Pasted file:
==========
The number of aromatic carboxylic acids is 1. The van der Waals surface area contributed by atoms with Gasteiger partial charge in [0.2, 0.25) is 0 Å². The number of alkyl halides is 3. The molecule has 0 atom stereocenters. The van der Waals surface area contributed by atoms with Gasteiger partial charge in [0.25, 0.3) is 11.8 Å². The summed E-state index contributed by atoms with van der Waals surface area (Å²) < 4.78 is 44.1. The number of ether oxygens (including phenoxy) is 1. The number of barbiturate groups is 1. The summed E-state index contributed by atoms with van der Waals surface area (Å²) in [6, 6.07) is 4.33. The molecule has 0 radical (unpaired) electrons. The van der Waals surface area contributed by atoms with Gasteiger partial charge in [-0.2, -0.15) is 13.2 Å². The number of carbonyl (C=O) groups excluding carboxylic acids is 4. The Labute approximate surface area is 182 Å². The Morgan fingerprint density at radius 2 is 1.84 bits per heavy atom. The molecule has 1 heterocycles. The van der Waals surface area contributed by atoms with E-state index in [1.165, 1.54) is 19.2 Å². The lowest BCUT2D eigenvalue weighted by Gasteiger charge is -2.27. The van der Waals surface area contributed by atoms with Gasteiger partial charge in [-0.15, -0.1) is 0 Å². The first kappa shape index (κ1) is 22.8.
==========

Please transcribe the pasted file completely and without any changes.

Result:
The number of aromatic carboxylic acids is 1. The van der Waals surface area contributed by atoms with Gasteiger partial charge in [0.2, 0.25) is 0 Å². The number of alkyl halides is 3. The molecule has 0 atom stereocenters. The van der Waals surface area contributed by atoms with Gasteiger partial charge in [0.25, 0.3) is 11.8 Å². The summed E-state index contributed by atoms with van der Waals surface area (Å²) < 4.78 is 44.1. The number of ether oxygens (including phenoxy) is 1. The number of barbiturate groups is 1. The summed E-state index contributed by atoms with van der Waals surface area (Å²) in [6, 6.07) is 4.33. The molecule has 0 radical (unpaired) electrons. The van der Waals surface area contributed by atoms with Gasteiger partial charge in [-0.2, -0.15) is 13.2 Å². The number of carbonyl (C=O) groups excluding carboxylic acids is 4. The Labute approximate surface area is 182 Å². The Morgan fingerprint density at radius 2 is 1.84 bits per heavy atom. The molecule has 1 heterocycles. The van der Waals surface area contributed by atoms with E-state index in [1.165, 1.54) is 19.2 Å². The lowest BCUT2D eigenvalue weighted by Gasteiger charge is -2.27. The van der Waals surface area contributed by atoms with Gasteiger partial charge in [-0.15, -0.1) is 0 Å². The first kappa shape index (κ1) is 22.8.